February 20 2014
FCC To News Media: We're Just Here To Study How You Do It
Looks like the Obama administration’s assault on the First Amendment is continuing.
The latest attack is on freedom of the press. While it could have enormous impact, this assault is more subtle than the administration's attack on our religious liberty that is embodied in the Department of Health and Human Services so-called contraception mandate.
You see, the Federal Communications Commission just wants to come into selected newsrooms around the country, have a look see around—you know talk to editors about how they decide what to cover and how big to play a story. What could be more harmless?
The name of the FCC’s new venture is the "Multi-Market Study of Critical Information Needs," or CIN. At best, it's a waste of taxpayer money to study a subject that is not the business of government. More likely, however, it is the beginning of an unprecedented attempt by government to curtail freedom of the press. In the wake of the IRS scandal, in which the IRS hampered the work of organizations with which this administration disagrees, this is worrisome.
Participation in the study is theoretically voluntary, though, since the FCC has vast powers, editors might think twice before running afoul of it by refusing to participate. A newsroom in South Carolina is scheduled to be the guinea pig this spring.
Dissident FCC Commissioner Ajit Pai, who is well aware of the dangers of the federal government’s studying “perceived station bias,” writes:
How does the FCC plan to dig up all that information? First, the agency selected eight categories of "critical information" such as the "environment" and "economic opportunities," that it believes local newscasters should cover. It plans to ask station managers, news directors, journalists, television anchors and on-air reporters to tell the government about their "news philosophy" and how the station ensures that the community gets critical information.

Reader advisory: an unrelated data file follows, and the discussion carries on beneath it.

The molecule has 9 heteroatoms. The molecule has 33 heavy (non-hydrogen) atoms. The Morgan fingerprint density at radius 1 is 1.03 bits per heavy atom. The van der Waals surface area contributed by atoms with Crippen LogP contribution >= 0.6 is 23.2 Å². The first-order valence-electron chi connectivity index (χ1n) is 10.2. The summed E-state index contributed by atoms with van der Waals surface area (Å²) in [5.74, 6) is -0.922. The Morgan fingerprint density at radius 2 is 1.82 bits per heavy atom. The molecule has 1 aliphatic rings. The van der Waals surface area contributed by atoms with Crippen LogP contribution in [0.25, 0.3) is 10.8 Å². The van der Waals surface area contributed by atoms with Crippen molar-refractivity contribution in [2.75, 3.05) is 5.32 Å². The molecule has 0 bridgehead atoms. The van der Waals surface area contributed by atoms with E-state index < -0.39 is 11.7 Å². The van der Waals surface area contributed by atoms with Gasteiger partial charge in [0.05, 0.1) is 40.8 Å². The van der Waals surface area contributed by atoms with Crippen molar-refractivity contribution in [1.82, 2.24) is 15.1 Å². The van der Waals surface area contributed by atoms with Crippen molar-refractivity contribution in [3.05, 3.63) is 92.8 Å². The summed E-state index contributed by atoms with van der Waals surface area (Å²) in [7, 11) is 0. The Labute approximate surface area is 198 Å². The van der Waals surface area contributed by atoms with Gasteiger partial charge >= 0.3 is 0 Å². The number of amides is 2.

The FCC also wants to wade into office politics. One question for reporters is: "Have you ever suggested coverage of what you consider a story with critical information for your customers that was rejected by management?" Follow-up questions ask for specifics about how editorial discretion is exercised, as well as the reasoning behind the decisions.
There is no other way to say this: What the FCC is on the verge of doing is sinister. The now-defunct Fairness Doctrine, which sought to mandate that differing views were accorded the same amount of time, is child’s play compared to this scheme.
The FCC’s rationale for this is spurious. Pai writes:
The FCC says the study is merely an objective fact-finding mission. The results will inform a report that the FCC must submit to Congress every three years on eliminating barriers to entry for entrepreneurs and small businesses in the communications industry.
This claim is peculiar. How can the news judgments made by editors and station managers impede small businesses from entering the broadcast industry? And why does the CIN study include newspapers when the FCC has no authority to regulate print media?
It is telling that opposition to this FCC move comes mostly from congressional Republicans and conservative groups and scholars.
There was a day when a liberal but robust press would have been up in arms about such an intrusion by government. There is no doubt that this could stifle the press. But where is the press outcry?